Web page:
Source: MITSource: MITResearchers at Massachusetts Institute of Technology (MIT) have developed a new system for gauging the behavior of all the electrical devices aboard a ship or within a building or factory, looking for signs of imminent failure.

The system is composed of a sensor and a graphic display called an NILM (non-intrusive load monitoring) dashboard. The sensor (or sensors) can be fixed to the outside of an electrical wire at a single point, without the need for cutting or splicing the wires, where it can sense the current flow in an adjacent wire. There, the sensor detects the unique “signatures” of each motor, pump or piece of equipment in the circuit by evaluating tiny and distinctive fluctuations in both voltage and current when a device turns on and off. The NILM dashboard requires little training and features a series of gauges for every device under audit. Under normal operation, the dial needles will stay in the “green” zone. However, the needles will swing to the "yellow" and "red" zones to alert personnel to potential problems.

The system’s primary function is to detect anomalies before they turn into serious hazards. However, they can also be used for additional functions such as monitoring energy usage, identifying potential improvements to efficiency and gauging when and where devices are being used or left idle.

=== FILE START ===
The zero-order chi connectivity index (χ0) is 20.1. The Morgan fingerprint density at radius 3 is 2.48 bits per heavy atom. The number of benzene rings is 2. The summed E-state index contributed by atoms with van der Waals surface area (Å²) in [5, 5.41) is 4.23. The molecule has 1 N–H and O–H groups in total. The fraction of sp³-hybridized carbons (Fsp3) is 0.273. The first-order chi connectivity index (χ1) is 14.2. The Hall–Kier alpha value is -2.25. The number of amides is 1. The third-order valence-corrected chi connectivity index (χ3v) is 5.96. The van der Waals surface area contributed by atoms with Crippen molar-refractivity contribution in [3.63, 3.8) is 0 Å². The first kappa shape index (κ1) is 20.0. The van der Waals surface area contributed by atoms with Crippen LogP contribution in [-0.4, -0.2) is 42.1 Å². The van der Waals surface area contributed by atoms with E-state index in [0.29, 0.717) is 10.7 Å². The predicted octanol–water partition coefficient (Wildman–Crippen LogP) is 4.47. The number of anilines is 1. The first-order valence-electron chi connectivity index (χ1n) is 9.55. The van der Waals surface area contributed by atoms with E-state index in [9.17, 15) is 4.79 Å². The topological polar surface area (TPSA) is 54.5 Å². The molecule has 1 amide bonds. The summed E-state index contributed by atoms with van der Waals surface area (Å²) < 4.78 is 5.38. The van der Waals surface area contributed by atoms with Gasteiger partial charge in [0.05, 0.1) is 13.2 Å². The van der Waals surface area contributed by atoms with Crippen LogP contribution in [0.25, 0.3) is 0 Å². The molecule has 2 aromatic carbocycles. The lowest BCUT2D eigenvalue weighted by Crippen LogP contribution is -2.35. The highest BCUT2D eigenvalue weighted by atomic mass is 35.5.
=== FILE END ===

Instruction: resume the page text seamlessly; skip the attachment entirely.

To demonstrate its capabilities, the system was trialed on the Coast Guard cutter Spencer in Boston. The system was used to track 20 motors and devices on board, using a single dashboard connected to two sensors. The sensors, which had a hard-wired connection in this instance, indicated that an atypical amount of power was being drawn by the jacket water heater, which is a part of the cutter’s main diesel engine. Removing the metal covers that conceal the heater, crew members were greeted with excessive smoke and the discovery that the device had experienced extreme corrosion and broken insulation.

Lt. Col. Nicholas Galanti, engineer officer on the cutter, said "the advance warning from NILM enabled Spencer to procure and replace these heaters during our in-port maintenance period, and deploy with a fully mission-capable jacket water system. Furthermore, NILM detected a serious shock hazard and may have prevented a class Charlie [electrical] fire in our engine room."

In addition to being useful to the Coast Guard and the Navy, the system’s developers believe it could also be appropriate for use by oil producers and chemical manufacturers, monitoring factories and field sites where flammable and hazardous materials are used.

For more information on the system, go to IEEE Transactions on Industrial Informatics.

To contact the author of this article, email marie.donlon@ieeeglobalspec.com